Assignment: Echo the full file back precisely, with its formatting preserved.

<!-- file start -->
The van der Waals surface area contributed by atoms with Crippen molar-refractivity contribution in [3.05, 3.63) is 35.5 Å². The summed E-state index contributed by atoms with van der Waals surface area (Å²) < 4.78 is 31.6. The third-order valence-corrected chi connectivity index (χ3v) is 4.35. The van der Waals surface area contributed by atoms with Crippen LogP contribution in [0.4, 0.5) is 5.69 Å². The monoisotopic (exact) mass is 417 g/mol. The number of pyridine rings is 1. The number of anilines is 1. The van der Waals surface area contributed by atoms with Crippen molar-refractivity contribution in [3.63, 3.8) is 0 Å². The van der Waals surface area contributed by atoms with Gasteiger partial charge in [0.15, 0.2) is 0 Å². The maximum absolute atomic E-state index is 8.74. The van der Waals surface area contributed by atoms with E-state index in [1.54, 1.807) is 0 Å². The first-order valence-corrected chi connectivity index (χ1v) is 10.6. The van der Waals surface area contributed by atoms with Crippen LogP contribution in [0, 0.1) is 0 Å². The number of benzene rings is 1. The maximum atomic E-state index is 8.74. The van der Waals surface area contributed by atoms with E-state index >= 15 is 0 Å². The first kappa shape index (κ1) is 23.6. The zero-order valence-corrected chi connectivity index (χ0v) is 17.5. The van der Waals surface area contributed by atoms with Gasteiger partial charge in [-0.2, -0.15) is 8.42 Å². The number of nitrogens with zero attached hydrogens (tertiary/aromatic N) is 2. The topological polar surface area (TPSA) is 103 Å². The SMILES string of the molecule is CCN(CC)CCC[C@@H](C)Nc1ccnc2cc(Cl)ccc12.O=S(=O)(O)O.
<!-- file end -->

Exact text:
The van der Waals surface area contributed by atoms with Crippen molar-refractivity contribution in [3.05, 3.63) is 35.5 Å². The summed E-state index contributed by atoms with van der Waals surface area (Å²) < 4.78 is 31.6. The third-order valence-corrected chi connectivity index (χ3v) is 4.35. The van der Waals surface area contributed by atoms with Crippen LogP contribution in [0.4, 0.5) is 5.69 Å². The monoisotopic (exact) mass is 417 g/mol. The number of pyridine rings is 1. The number of anilines is 1. The van der Waals surface area contributed by atoms with Crippen molar-refractivity contribution in [3.63, 3.8) is 0 Å². The van der Waals surface area contributed by atoms with Gasteiger partial charge in [0.15, 0.2) is 0 Å². The maximum absolute atomic E-state index is 8.74. The van der Waals surface area contributed by atoms with E-state index in [1.54, 1.807) is 0 Å². The first-order valence-corrected chi connectivity index (χ1v) is 10.6. The van der Waals surface area contributed by atoms with Crippen LogP contribution in [0, 0.1) is 0 Å². The number of benzene rings is 1. The maximum atomic E-state index is 8.74. The van der Waals surface area contributed by atoms with E-state index >= 15 is 0 Å². The first kappa shape index (κ1) is 23.6. The zero-order valence-corrected chi connectivity index (χ0v) is 17.5. The van der Waals surface area contributed by atoms with Gasteiger partial charge in [-0.2, -0.15) is 8.42 Å². The number of nitrogens with zero attached hydrogens (tertiary/aromatic N) is 2. The topological polar surface area (TPSA) is 103 Å². The SMILES string of the molecule is CCN(CC)CCC[C@@H](C)Nc1ccnc2cc(Cl)ccc12.O=S(=O)(O)O.